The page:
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Allyson Wentworth

Goodbye Hops, Hello Grapes

The last few weeks have been spent preparing for harvest. Mite counts have increased in various fields and scouting densities have slowly decreased in the fields that haven’t had as much activity. Brewers and researchers have been busy visiting the farm in preparation for the upcoming months. I had the chance to attend a meeting with Yakima Chief Hops (formerly Yakima Chief HopUnion) with salesmen and women who work for YCH. At this meeting, Jason Perrault, the CEO of Perrault Farms, Inc. and Yakima Chief Ranches (formerly known as Select Botanicals Group), gave a speech regarding the various new experimental varieties YCR has been developing and how they will affect growers and brewers. Citra® has since been listed as the number one hop variety used in beer, surpassing Cascade which has been the leader for many years.

Following Jason’s speech, Amy Matthews, the Brand Manager at YCR, discussed patents and registered trademarks. I thought the information she provided was very interesting. With hops, a variety has a “code” which the hop is patented under. This code describes the characteristics which make that specific hop unique, allowing a company to patent it. However, separate from the code is the brand name which receives the registered trademark. For example “Ekuanot®” is the brand name of this hop and “HBC 366” is the patent name. Therefore, she wants the salesmen and women at YCR to refer to hops only by their brand name since this is what is trademarked and will be used when marketing the product.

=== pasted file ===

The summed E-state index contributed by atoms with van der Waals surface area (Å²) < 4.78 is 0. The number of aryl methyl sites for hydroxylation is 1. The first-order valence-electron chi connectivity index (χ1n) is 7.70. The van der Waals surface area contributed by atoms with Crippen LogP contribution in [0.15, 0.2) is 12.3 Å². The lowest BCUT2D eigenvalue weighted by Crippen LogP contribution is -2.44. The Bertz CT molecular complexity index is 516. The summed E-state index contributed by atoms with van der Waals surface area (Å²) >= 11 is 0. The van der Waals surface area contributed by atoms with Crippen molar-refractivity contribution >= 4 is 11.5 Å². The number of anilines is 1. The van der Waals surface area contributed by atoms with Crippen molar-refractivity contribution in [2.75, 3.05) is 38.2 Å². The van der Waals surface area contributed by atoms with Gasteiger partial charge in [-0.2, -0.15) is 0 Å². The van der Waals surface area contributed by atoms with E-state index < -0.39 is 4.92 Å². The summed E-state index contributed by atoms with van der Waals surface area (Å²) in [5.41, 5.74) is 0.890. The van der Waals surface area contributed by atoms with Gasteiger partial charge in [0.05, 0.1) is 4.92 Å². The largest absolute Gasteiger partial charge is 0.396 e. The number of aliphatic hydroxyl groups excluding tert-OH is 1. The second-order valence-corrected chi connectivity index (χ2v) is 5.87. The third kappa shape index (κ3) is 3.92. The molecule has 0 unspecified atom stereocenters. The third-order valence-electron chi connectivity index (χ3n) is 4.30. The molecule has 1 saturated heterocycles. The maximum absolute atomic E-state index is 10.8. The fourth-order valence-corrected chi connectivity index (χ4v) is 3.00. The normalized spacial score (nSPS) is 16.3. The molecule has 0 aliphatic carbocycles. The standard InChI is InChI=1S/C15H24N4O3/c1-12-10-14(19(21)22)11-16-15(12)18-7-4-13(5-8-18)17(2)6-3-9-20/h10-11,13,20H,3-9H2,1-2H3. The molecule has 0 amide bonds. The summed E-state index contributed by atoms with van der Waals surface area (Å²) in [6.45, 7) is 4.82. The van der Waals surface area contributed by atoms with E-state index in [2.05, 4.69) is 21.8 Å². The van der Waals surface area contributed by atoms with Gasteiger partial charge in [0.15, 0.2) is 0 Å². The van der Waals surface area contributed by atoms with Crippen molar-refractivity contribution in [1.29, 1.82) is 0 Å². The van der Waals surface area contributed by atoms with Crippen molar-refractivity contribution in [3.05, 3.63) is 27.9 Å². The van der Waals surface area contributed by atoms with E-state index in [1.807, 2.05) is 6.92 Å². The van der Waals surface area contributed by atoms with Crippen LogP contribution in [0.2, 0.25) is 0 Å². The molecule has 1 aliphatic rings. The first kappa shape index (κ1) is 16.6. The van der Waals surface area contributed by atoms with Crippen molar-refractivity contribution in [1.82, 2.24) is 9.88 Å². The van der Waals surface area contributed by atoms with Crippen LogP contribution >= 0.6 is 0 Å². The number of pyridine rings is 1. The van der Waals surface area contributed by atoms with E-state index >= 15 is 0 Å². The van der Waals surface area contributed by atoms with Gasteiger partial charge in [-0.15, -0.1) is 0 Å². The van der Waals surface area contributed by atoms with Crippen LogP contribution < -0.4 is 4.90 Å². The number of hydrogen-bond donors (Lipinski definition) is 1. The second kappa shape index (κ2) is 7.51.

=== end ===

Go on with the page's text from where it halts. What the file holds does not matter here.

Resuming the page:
Finally, Jeff Perrault gave a presentation on pre-season through post-harvest operations which included information on planting new fields, training bines, IPM, pesticide application, harvest operations and preparation for the winter.

The last nit of our work at the farm has included the completion of sap analysis, scouting of fields, and roguing. We have been going back through fields that we have rogued and have been using biodegradable survey spray paint to mark the male hills. This will make it easier for our supervisor to remove male hills after harvest. Below is an image of hops that were pollinated by a neighboring male plant. These hops caught my eye because of their large size due to containing seed.

Last weekend I had the opportunity to attend the Moxee Hop Festival where I saw this hop picker that was used in the fields back in the 1940’s. A hop picker is used to separate the leaves and woody material from the cones. It is incredible to see the technology that was used back then and compare it to what is being used today!

I complete this post with the last sunrise I will be seeing at the farm. I’m excited to announce that for the last two weeks of my internship, I will be working at Two Mountain Winery in Zillah, WA developing an IPM plan that they can continue to use in their vineyards in future years!

From Hops to Blueberries

The past few weeks have flown by! The work has been steady and more tasks have been added to our plates.

The mite levels have slowly increased over the last few weeks with rising temperatures above 100 degrees. The mites move upward to reach the sunlight and are typically found congregating on the leaves that are within the top two feet of the bine. As soon as more than thirty mites or mite eggs are spotted in a field on a single leaf, the sprayers are notified and the field is sprayed within a few hours of our discovery.